By Allen Worrell email@example.com
July 18, 2014
Now in his late eighties, Rev. Norman Goad has released his first book, “A WWII Veteran’s Thoughts on God, Chicken Necks, and the VFW.”
Goad, who has been pastor of Shady Goad Community Church for more than 40 years, as well as Chaplain of the Grover King VFW Post 1115 in Hillsville since 1994, said he wrote the book at the urging of his granddaughter, Elizabeth Stringer. The book is a collection of “Chaplain’s Corner” articles Goad has written over the past 20 years for The Bugle, the VFW Post 1115’s newsletter.
“My granddaughter about two months ago said you ought to write a book and put your Chaplain’s Corners together. I got to praying about it and felt like the Lord wanted me to write this book to be a testimony to many people,” Goad said. “There was a preacher that read it when I sent it in and he said the articles had a different twist, a humor to them.”
Most of Goad’s Chaplain’s Corner articles begin with an interesting or humorous story that he uses to lead into a Bible verse that fits with the story.
“Norman’s stories take the reader back to a time when life was simple, but not always easy. Norman’s sly sense of humor mixes effortlessly with stories of hardship, war, and untimely death,” Stringer wrote for the back cover of the book. “Come along on the journey as you laugh and cry your way through years of storytelling, scriptures and memories.”
Goad’s stories come from a wide range of life experiences. Born and raised in an old, two-room log house six miles east of Hillsville, Goad attended Webb School through the fourth grade and part of the fifth grade. He didn’t see the town of Hillsville until he was 14 years old, and he said he was so backward and bashful, when the family had company he would run and hide until they left.
At the age of 18, Goad was drafted into the army and fought in several World War II battles, including the Battle of the Bulge. He was wounded twice in service, including once in the Battle of the Bulge, the bloodiest battle fought by the U.S. in World War II.
Awarded the Bronze Star, two Purple Hearts, and several other military honors, Goad suffered from Post Traumatic Stress Disorder (PTSD) for 21 years after the war. He said he would sit around and cry, and many times felt like he was sealed up in a barrel and couldn’t get out.
“I lived on Instant Breakfast for two and a half years. It was a terrible life. I was ready for the grave and the asylum,” Goad said “But when I was 42 years old, something wonderful happened. I accepted Jesus as my Lord and Savior. I can now eat anything I want, and the Lord has let me live another 46 years as of April 2014.”
Goad joined the Grover King VFW Post 1115 in 1947. In November of 2013, he was presented a 65-year service pin from the VFW. Goad also received the George Dalby Trophy as the best Chaplain in the state of Virginia in 2004.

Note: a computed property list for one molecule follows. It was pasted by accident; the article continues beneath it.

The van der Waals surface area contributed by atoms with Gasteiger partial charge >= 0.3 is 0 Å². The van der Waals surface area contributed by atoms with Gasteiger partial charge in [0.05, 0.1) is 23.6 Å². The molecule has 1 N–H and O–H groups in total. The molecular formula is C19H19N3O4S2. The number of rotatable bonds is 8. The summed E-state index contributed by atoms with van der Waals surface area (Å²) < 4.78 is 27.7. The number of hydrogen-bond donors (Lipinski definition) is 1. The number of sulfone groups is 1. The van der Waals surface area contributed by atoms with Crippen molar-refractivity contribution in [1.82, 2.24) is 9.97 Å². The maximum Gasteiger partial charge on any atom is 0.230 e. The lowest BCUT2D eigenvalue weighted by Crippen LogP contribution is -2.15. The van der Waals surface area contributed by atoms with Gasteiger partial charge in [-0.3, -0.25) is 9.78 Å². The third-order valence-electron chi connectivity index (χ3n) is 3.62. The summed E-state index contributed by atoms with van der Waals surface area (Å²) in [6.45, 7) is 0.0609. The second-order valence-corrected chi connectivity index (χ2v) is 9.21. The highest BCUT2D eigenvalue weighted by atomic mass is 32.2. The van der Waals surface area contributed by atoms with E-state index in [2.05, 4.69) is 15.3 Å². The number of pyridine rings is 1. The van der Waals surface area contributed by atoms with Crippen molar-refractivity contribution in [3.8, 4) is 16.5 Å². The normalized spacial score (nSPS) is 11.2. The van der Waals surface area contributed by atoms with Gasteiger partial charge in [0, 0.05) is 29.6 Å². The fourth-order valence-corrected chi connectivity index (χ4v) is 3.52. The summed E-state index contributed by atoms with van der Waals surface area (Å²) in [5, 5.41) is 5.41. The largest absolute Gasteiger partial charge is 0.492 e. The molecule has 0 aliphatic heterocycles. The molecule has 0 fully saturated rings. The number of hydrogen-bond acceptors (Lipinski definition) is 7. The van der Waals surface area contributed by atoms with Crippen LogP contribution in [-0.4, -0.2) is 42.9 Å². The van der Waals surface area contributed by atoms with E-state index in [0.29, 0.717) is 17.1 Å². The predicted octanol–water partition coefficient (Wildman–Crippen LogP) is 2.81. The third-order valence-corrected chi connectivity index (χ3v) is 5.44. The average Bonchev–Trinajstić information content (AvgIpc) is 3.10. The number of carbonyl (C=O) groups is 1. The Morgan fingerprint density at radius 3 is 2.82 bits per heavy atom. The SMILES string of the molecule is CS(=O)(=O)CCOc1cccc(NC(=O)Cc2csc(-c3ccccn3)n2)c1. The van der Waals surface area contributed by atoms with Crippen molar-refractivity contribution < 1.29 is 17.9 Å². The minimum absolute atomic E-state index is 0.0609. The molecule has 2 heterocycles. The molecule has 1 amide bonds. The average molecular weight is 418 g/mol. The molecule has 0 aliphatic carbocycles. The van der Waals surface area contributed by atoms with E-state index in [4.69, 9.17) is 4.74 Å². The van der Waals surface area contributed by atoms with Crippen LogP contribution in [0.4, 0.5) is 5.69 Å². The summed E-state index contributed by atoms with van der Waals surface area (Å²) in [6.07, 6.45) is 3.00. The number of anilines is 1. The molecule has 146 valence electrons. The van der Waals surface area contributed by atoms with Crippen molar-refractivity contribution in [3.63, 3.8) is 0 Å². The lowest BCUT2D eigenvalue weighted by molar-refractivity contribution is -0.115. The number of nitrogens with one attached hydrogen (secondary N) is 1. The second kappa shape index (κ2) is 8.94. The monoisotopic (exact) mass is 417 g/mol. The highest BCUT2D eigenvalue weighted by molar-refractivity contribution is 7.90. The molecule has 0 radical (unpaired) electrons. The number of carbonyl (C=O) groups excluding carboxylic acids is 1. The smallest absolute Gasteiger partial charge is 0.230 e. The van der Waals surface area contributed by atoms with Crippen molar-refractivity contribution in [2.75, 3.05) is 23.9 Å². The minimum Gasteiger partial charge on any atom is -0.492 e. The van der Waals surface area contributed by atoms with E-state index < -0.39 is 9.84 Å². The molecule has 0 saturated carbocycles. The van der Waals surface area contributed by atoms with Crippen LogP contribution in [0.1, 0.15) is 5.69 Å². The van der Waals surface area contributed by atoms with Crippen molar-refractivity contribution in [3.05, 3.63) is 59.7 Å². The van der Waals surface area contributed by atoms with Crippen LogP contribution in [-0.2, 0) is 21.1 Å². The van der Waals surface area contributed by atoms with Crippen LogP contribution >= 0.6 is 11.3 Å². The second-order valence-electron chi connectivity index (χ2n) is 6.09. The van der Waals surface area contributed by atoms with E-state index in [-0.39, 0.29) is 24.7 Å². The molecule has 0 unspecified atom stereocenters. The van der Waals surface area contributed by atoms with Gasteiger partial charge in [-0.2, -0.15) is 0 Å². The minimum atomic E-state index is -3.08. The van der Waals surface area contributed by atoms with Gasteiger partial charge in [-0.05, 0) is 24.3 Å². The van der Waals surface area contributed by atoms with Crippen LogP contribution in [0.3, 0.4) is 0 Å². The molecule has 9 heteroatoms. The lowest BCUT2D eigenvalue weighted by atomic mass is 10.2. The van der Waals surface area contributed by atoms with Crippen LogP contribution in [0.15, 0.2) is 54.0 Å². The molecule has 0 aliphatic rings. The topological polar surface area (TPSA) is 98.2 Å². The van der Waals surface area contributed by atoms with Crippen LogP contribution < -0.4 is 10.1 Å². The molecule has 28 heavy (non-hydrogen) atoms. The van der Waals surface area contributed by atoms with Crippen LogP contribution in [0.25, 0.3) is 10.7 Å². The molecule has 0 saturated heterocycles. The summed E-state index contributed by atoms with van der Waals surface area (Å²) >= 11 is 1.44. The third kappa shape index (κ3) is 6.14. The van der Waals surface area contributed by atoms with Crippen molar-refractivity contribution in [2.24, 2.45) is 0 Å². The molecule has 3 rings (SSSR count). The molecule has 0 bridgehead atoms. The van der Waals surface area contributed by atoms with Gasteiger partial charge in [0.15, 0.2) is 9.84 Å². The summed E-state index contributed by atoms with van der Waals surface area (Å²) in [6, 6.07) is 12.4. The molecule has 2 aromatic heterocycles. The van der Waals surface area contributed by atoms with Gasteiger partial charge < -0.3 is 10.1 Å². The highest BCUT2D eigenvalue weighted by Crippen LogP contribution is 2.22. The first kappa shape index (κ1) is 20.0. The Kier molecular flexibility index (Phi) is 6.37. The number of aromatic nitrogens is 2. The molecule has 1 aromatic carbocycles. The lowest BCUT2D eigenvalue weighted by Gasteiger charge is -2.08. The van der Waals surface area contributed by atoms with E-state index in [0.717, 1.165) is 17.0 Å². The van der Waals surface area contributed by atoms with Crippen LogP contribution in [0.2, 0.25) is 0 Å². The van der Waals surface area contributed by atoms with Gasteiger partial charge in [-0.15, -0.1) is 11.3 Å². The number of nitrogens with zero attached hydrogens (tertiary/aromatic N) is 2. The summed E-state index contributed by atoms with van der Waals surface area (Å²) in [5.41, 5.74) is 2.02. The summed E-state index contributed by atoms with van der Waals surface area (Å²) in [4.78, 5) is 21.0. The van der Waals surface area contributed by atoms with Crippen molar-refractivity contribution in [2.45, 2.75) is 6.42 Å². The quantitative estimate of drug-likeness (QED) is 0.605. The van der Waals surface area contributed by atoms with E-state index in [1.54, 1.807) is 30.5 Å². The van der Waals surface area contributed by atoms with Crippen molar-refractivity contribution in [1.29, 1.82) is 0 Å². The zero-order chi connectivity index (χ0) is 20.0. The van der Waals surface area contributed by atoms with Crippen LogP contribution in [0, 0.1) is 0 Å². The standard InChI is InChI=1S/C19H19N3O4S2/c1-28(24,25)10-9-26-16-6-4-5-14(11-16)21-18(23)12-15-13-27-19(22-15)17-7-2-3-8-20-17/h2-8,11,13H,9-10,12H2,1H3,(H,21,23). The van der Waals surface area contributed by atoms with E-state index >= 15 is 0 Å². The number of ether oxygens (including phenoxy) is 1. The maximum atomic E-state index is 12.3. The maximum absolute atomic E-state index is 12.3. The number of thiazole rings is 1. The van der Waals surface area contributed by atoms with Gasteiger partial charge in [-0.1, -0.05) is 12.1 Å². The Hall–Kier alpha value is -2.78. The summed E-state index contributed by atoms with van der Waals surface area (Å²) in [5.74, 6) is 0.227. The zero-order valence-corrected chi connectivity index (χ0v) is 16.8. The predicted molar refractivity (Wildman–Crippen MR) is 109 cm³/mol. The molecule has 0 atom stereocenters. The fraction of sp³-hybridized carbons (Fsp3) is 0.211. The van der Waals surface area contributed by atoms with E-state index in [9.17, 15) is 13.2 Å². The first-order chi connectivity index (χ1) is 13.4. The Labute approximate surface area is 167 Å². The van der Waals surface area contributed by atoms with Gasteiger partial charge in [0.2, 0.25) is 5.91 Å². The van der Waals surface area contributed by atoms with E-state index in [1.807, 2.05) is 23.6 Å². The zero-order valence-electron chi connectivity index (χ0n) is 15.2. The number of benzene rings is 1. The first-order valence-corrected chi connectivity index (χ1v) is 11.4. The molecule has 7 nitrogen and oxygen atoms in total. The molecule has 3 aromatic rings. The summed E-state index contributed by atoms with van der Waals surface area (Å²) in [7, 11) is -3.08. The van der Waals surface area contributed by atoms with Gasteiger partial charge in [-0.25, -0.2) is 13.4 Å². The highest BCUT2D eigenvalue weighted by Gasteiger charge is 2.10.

“It would be hard to estimate the number of military funerals that he has attended. Norman and I have stood side by side in all kinds of weather to perform the military rites for our departed comrades,” past VFW Post 1115 Commander Don Dobbins wrote in the book. “Many times as I have stood beside Norman at the grave his voice would break as he was saying goodbye to a comrade. Every month Norman travels many miles to visit with our sick and shut-in comrades.”
His memory still sharp as a tack, Goad said he had attended 2,061 military funerals as of July 10. It’s still something he has a hard time dealing with.
“That’s too many. You never get used to it,” Goad said. “In fact, we had one yesterday and I started to crack up there about the middle, but the Lord helped me get through it right quick.”
Of course, when he is not serving as the VFW’s Chaplain, Goad still gives his all to his community as pastor of Shady Grove Community Church, where he began his duties 40 years ago this April. His messages still resonate with the congregation just as strong as it did four decades ago.
“His quick wit keeps you laughing, his humbleness makes you love him, and the twinkle in his eye gives hint to the intelligence hidden inside. He is called Norman, pastor of Shady Grove,” wrote Zelda Quesenberry, a long-time member of the church. “When that dear man gets behind the pulpit and starts preaching you can feel the spirit of God descending on the church. He preaches the Word of God so plain that little children understand and so powerful that proud knees bend and all want to meet the God he serves. We are so blessed to have had him for 40 years as our Shepherd and our friend. We thank God for sending Norman Goad to us.”
“A WWII Veteran’s Thoughts on God, Chicken Necks, and the VFW,” was just released July 9, and Goad had already sold nearly 50 copies of the book within a day. He said he ordered a shipment of 100 to begin with, but can order more at any time. Goad said the book costs $12 and is currently available at Omega Church & Office Supplies in on Main Street in Hillsville.